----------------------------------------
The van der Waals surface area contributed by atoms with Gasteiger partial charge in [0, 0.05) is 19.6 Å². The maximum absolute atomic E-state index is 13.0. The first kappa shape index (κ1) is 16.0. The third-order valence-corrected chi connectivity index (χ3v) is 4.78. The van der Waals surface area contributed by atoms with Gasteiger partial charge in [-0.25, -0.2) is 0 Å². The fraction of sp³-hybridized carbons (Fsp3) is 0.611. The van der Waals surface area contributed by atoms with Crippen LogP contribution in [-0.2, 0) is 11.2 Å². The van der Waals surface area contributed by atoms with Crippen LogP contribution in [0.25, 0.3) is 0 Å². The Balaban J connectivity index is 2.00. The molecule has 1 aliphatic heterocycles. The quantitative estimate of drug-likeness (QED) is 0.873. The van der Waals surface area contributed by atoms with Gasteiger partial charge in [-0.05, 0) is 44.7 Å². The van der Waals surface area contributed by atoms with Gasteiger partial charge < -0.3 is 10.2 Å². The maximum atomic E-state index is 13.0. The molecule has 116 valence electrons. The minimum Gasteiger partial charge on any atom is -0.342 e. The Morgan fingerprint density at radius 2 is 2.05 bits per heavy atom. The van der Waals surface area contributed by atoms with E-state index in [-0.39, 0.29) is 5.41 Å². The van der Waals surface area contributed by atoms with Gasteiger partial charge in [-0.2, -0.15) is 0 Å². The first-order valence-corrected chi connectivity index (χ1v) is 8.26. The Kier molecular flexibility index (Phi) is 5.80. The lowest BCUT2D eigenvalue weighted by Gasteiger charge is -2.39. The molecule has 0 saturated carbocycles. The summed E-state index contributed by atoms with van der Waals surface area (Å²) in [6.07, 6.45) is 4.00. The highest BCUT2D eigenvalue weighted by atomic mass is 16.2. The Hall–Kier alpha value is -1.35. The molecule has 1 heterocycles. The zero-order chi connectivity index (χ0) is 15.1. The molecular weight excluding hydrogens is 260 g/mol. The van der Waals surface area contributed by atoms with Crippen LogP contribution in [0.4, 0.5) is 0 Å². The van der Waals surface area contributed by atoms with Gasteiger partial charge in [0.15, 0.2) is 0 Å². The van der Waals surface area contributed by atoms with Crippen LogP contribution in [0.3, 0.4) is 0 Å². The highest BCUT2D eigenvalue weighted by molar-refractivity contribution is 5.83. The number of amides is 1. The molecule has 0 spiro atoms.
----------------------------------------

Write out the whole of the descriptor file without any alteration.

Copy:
The van der Waals surface area contributed by atoms with Gasteiger partial charge in [0, 0.05) is 19.6 Å². The maximum absolute atomic E-state index is 13.0. The first kappa shape index (κ1) is 16.0. The third-order valence-corrected chi connectivity index (χ3v) is 4.78. The van der Waals surface area contributed by atoms with Gasteiger partial charge in [-0.25, -0.2) is 0 Å². The fraction of sp³-hybridized carbons (Fsp3) is 0.611. The van der Waals surface area contributed by atoms with Crippen LogP contribution in [-0.2, 0) is 11.2 Å². The van der Waals surface area contributed by atoms with Crippen LogP contribution in [0.25, 0.3) is 0 Å². The Balaban J connectivity index is 2.00. The molecule has 1 aliphatic heterocycles. The quantitative estimate of drug-likeness (QED) is 0.873. The van der Waals surface area contributed by atoms with Gasteiger partial charge in [-0.05, 0) is 44.7 Å². The van der Waals surface area contributed by atoms with Gasteiger partial charge < -0.3 is 10.2 Å². The maximum atomic E-state index is 13.0. The molecule has 116 valence electrons. The minimum Gasteiger partial charge on any atom is -0.342 e. The Morgan fingerprint density at radius 2 is 2.05 bits per heavy atom. The van der Waals surface area contributed by atoms with E-state index in [-0.39, 0.29) is 5.41 Å². The van der Waals surface area contributed by atoms with Gasteiger partial charge in [-0.2, -0.15) is 0 Å². The first-order valence-corrected chi connectivity index (χ1v) is 8.26. The Kier molecular flexibility index (Phi) is 5.80. The lowest BCUT2D eigenvalue weighted by Gasteiger charge is -2.39. The molecule has 0 saturated carbocycles. The summed E-state index contributed by atoms with van der Waals surface area (Å²) in [6.07, 6.45) is 4.00. The highest BCUT2D eigenvalue weighted by atomic mass is 16.2. The Hall–Kier alpha value is -1.35. The molecule has 1 heterocycles. The zero-order chi connectivity index (χ0) is 15.1. The molecular weight excluding hydrogens is 260 g/mol. The van der Waals surface area contributed by atoms with Crippen LogP contribution in [0.4, 0.5) is 0 Å². The van der Waals surface area contributed by atoms with Gasteiger partial charge in [0.15, 0.2) is 0 Å². The van der Waals surface area contributed by atoms with Crippen LogP contribution in [0.3, 0.4) is 0 Å². The highest BCUT2D eigenvalue weighted by molar-refractivity contribution is 5.83. The number of amides is 1. The molecule has 0 spiro atoms.